Raw Creation · Come Thru (before mastering)
Raw Creation · Come Thru (MASTERED) snippet

Why master?

The goal of mastering is to ensure that your audio will sound the best it can on all platforms. Even if you are recording and mixing in a million dollar studio, or recording in less than ideal conditions, you still need the final quality check of mastering. This makes sure your sound will be heard the way you intended it to be.

A good mastering job makes an album consistent and balanced. Without mastering, individual tracks can sound disjointed in relation to each other, and when compared to other music on various platforms un-mastered tracks will have much lower volume and subpar sound quality. 

What does mastering involve?

Audio restoration

This step fixes any imperfections in the original mix like unwanted clicks, pops or hisses. It also helps to fix small mistakes that stand out when un-mastered audio is amplified.

Stereo enhancement

Stereo enhancement deals with the spatial balance (left to right) of your audio. When done right, stereo enhancement widens your mix, helping it sound bigger. It can also help tighten your center image by focusing the low-end.


EQing corrects spectral imbalances and enhances elements that need to stand out. An ideal master is well-balanced and proportional. This means no specific frequency range is left sticking out. Ever played a song where ALL you hear is the 808, heavy S’s that hurt your ears, or the midrange in the vocals is way too loud to where half of the instrumental can’t be heard? Nobody wants that. A balanced piece of audio will sound good on any playback system.


Compression corrects and enhances the dynamic range of your mix and keeps louder signals in check while bringing up quieter parts. This process gives the overall audio a better uniformity and feel. Compression helps glue together parts that might not be as cohesive as they could be.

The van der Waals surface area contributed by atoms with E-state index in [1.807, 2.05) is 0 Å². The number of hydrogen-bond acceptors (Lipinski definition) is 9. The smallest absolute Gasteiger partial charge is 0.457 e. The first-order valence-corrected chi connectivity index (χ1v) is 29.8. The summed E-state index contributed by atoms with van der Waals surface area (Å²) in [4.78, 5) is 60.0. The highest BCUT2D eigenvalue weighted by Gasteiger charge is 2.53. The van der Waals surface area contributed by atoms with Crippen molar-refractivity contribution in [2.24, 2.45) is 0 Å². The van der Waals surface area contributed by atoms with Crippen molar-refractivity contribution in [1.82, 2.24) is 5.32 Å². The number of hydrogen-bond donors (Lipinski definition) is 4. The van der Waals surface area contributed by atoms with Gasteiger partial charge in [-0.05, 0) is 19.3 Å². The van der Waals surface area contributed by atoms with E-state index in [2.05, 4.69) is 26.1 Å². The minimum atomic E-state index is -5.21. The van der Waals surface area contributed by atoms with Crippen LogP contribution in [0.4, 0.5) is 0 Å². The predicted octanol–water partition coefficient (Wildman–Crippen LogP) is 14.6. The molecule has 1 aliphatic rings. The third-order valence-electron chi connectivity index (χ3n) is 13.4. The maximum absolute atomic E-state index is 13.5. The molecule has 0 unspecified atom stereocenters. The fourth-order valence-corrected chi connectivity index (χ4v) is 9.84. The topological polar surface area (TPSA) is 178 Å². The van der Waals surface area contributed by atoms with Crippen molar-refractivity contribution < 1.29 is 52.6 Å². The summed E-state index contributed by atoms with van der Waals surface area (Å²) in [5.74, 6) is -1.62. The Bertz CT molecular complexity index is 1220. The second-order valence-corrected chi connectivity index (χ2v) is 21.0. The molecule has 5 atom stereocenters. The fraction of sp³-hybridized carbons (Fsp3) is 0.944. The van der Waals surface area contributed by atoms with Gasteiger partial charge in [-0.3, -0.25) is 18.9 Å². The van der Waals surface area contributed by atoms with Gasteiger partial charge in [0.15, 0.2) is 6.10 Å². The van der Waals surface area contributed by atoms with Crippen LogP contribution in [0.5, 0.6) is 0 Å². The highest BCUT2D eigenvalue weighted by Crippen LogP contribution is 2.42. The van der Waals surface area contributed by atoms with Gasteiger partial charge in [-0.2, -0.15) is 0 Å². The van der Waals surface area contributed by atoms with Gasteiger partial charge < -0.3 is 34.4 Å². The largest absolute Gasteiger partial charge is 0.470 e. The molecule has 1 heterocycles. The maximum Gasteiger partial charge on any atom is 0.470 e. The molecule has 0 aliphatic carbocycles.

The last process in the mastering chain is usually a special type of compressor called a limiter. Limiters set appropriate overall loudness and creates a peak ceiling. Limiting makes the track competitively loud without allowing any clipping that can lead to distortion.

What’s the difference between mixing and mastering?

Though mixing and mastering do share similar techniques and tools, and are often confused, the two are very different. Mixing typically refers to a multitrack recording, whereas mastering is the final polish of a mixdown.

But remember!

To get great results from mastering, a well balanced mix with the proper file type is a must. You want your mix to be 44.1kHz and 16 bit or better and bounced (exported) as a .wav or .flac file. Mp3 file sizes are smaller but that’s for a reason, LOWER QUALITY. If you’re serious about your music and want the best sound quality possible then these details matter. Mp3’s can be mastered but you can only squeeze so much out of a lower quality file. You may think it sounds fine over studio monitors but think about how it will sound all the ways people listen to music: in the car, over phone speakers, a mono speaker, airpods, cheap headphones, etc. Also, it is absolutely important that your mix does not have any clipping… 

What is clipping?

Clipping is when audio from an individual track or the master bus is louder than the DAW can process. You can see this by checking the loudness meter. If any section is in the red, which means above 0dB, then you have clipping. You don’t want this because clipping equals distortion which causes loss in quality and clarity and can cause unwanted noise or drown out other areas of the mix. Unless you’re doing it strategically with 808’s or with a vocal track to get a raw grainy sound, you want to avoid this at all costs. If you find clipping simply lower the volume levels of all tracks until you get 1-3dB of headroom (dB’s under 0). Don’t worry if it’s not loud enough, you can turn up the speakers instead. During the mastering phase, volume will be brought up without causing clipping or losing quality. A good sound engineer will already know this but if you hear any issues or your doing the mix on your own be sure to check! Don’t be afraid to speak up.